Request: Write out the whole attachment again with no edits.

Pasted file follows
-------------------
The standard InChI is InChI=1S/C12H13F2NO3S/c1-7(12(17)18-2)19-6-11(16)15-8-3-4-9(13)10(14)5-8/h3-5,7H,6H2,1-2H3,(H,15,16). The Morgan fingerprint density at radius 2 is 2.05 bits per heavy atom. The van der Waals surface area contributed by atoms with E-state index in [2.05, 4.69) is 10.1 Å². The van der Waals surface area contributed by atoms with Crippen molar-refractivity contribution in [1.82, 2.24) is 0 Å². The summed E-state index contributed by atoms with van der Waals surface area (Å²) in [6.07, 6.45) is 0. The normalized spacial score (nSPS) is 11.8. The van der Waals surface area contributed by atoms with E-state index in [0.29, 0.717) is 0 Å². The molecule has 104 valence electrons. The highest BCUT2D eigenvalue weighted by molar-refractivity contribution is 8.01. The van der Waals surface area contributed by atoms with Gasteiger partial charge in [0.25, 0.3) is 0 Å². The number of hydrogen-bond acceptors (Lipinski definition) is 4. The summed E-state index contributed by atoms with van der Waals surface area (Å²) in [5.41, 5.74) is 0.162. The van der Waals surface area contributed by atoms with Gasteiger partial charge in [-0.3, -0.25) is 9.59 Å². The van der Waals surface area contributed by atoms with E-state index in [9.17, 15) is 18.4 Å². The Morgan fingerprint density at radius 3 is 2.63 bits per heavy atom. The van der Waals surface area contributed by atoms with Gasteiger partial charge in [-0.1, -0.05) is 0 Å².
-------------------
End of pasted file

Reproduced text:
The standard InChI is InChI=1S/C12H13F2NO3S/c1-7(12(17)18-2)19-6-11(16)15-8-3-4-9(13)10(14)5-8/h3-5,7H,6H2,1-2H3,(H,15,16). The Morgan fingerprint density at radius 2 is 2.05 bits per heavy atom. The van der Waals surface area contributed by atoms with E-state index in [2.05, 4.69) is 10.1 Å². The van der Waals surface area contributed by atoms with Crippen molar-refractivity contribution in [1.82, 2.24) is 0 Å². The summed E-state index contributed by atoms with van der Waals surface area (Å²) in [6.07, 6.45) is 0. The normalized spacial score (nSPS) is 11.8. The van der Waals surface area contributed by atoms with E-state index in [0.29, 0.717) is 0 Å². The molecule has 104 valence electrons. The highest BCUT2D eigenvalue weighted by molar-refractivity contribution is 8.01. The van der Waals surface area contributed by atoms with Gasteiger partial charge in [0.25, 0.3) is 0 Å². The number of hydrogen-bond acceptors (Lipinski definition) is 4. The summed E-state index contributed by atoms with van der Waals surface area (Å²) in [5.41, 5.74) is 0.162. The van der Waals surface area contributed by atoms with Gasteiger partial charge in [-0.3, -0.25) is 9.59 Å². The van der Waals surface area contributed by atoms with E-state index in [9.17, 15) is 18.4 Å². The Morgan fingerprint density at radius 3 is 2.63 bits per heavy atom. The van der Waals surface area contributed by atoms with Gasteiger partial charge in [-0.1, -0.05) is 0 Å².